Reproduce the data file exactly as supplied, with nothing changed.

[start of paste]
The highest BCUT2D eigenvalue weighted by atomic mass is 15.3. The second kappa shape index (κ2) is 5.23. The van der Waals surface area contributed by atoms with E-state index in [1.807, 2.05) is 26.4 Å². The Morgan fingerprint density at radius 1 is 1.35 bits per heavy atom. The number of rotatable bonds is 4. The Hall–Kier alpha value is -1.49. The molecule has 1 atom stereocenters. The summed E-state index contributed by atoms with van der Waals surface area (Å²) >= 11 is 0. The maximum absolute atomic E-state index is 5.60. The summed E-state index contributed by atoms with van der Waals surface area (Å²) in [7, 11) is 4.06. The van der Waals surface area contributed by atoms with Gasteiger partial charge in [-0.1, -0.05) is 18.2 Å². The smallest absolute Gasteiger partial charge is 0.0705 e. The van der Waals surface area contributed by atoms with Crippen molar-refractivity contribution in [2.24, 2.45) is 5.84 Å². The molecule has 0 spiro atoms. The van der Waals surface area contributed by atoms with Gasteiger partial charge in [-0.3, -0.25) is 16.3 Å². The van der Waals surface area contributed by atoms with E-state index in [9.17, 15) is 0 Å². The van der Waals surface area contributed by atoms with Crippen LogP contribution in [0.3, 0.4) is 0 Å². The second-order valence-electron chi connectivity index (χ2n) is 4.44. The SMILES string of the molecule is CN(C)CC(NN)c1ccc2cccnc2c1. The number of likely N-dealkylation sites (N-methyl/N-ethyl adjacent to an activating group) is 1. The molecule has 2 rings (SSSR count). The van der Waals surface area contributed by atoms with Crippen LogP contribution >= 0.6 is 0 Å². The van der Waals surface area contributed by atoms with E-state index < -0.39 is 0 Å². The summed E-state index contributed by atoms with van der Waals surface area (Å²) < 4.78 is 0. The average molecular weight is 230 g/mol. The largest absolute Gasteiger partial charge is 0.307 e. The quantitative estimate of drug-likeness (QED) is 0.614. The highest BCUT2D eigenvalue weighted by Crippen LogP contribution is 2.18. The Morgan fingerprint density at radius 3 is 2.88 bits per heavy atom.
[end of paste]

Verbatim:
The highest BCUT2D eigenvalue weighted by atomic mass is 15.3. The second kappa shape index (κ2) is 5.23. The van der Waals surface area contributed by atoms with E-state index in [1.807, 2.05) is 26.4 Å². The Morgan fingerprint density at radius 1 is 1.35 bits per heavy atom. The number of rotatable bonds is 4. The Hall–Kier alpha value is -1.49. The molecule has 1 atom stereocenters. The summed E-state index contributed by atoms with van der Waals surface area (Å²) >= 11 is 0. The maximum absolute atomic E-state index is 5.60. The summed E-state index contributed by atoms with van der Waals surface area (Å²) in [7, 11) is 4.06. The van der Waals surface area contributed by atoms with Gasteiger partial charge in [-0.1, -0.05) is 18.2 Å². The smallest absolute Gasteiger partial charge is 0.0705 e. The van der Waals surface area contributed by atoms with Crippen molar-refractivity contribution in [2.24, 2.45) is 5.84 Å². The molecule has 0 spiro atoms. The van der Waals surface area contributed by atoms with Gasteiger partial charge in [-0.3, -0.25) is 16.3 Å². The van der Waals surface area contributed by atoms with E-state index in [9.17, 15) is 0 Å². The van der Waals surface area contributed by atoms with Crippen LogP contribution in [0.3, 0.4) is 0 Å². The second-order valence-electron chi connectivity index (χ2n) is 4.44. The SMILES string of the molecule is CN(C)CC(NN)c1ccc2cccnc2c1. The number of likely N-dealkylation sites (N-methyl/N-ethyl adjacent to an activating group) is 1. The molecule has 2 rings (SSSR count). The van der Waals surface area contributed by atoms with Crippen LogP contribution >= 0.6 is 0 Å². The van der Waals surface area contributed by atoms with E-state index < -0.39 is 0 Å². The summed E-state index contributed by atoms with van der Waals surface area (Å²) < 4.78 is 0. The average molecular weight is 230 g/mol. The largest absolute Gasteiger partial charge is 0.307 e. The quantitative estimate of drug-likeness (QED) is 0.614. The highest BCUT2D eigenvalue weighted by Crippen LogP contribution is 2.18. The Morgan fingerprint density at radius 3 is 2.88 bits per heavy atom.